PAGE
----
Born: 1980 
San Jose, CA

Jeanne Vadeboncoeur was born in 1980 in California’s Silicon Valley and resides there still. She received her BFA in painting from San Jose State University.

Vadeboncoeur embraces the traditional practice of still life paintings, rendered usually in oil --- her subject matter, however, is not so traditional. With precise execution, she explores objects that we often overlook in the day-to-day banal: a pile of donuts, an assembly of gummy bears or a bag of marbles. Her paintings provoke the viewer to find joy in life’s simple pleasures.

Vadeboncoeur has shown at the San Jose Institute of Contemporary Art, the Herbert Sanders Gallery at San Jose State University, the San Jose Museum of Art, Triton Museum of Art, Bryant Street Gallery in Palo Alto, Visual Aid in San Francisco, and Gold Gallery in Boston.

 I take simple everyday objects that are often overlooked – or at least un-remarked upon – and render them as though they are precious icons. Often times presenting the viewer with the suggestion that they are more important than we would initially give credit for. They are taken out of their day-to-day context and isolated on a stark background with dramatic lighting that permits the item to be viewed and hopefully appreciated in a way that it never has before. I often find great personality in inanimate objects, beauty in broken or damaged things, or complex of relationships between the most mundane items.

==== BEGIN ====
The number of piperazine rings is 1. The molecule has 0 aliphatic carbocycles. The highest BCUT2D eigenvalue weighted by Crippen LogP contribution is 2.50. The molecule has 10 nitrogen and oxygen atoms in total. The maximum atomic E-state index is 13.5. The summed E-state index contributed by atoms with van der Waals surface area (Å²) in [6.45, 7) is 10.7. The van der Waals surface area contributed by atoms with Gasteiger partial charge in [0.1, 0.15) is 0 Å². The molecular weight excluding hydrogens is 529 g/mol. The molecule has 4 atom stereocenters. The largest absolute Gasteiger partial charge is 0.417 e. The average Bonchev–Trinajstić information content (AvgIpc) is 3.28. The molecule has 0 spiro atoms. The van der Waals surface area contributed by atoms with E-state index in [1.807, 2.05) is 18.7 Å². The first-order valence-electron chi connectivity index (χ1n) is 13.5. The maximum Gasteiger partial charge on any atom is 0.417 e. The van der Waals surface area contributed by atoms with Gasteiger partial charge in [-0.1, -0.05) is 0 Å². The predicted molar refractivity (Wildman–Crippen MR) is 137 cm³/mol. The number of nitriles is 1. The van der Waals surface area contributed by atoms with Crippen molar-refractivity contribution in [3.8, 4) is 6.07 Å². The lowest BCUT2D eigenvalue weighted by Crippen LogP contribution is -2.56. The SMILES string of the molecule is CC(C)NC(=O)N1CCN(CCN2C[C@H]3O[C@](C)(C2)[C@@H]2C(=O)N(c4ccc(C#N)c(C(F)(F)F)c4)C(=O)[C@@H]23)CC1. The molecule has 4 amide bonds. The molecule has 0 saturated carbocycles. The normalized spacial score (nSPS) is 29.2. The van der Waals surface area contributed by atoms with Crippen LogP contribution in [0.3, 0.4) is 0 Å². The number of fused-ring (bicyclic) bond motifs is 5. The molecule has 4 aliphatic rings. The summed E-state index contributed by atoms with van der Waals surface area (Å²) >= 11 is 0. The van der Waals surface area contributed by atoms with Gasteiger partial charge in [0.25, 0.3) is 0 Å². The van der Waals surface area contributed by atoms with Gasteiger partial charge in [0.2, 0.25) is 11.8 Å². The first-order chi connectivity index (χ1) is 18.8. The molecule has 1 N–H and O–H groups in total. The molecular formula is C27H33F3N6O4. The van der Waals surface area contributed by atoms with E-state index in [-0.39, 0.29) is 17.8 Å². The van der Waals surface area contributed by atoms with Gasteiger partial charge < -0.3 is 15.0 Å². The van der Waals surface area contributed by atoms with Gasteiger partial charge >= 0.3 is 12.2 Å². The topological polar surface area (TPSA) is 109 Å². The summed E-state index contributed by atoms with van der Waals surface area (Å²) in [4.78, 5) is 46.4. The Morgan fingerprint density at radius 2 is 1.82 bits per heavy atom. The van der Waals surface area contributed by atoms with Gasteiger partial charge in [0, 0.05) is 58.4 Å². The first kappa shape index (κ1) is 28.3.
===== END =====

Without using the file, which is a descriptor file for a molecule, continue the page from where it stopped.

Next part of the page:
Despite these hidden depths the work is never meant to be too serious. I try to imbue the paintings with a sense of humor and whimsy to contrast my own efforts of over dramatization.

  I am often asked how I choose my subjects. Most of the objects I select are small; usually they can fit in the palm of my hand. I find that the spectrum of my focus takes on a different quality when I have to get in so close to the selected item. Even at a close range I am still able to see the object in its entirety, unlike with a larger specimen, where to see the detail I often looses sight of the overall image. There is something self indulgent and satisfying about allowing my self to give all my attention to a single solitary item. I also choose items based on surface. There are certain surfaces that I love to recreate: the flat powder on a donut, the colorful translucency of gummi bears, the unique finish of eggshell.  Lastly, and most simply, I pick items that I like.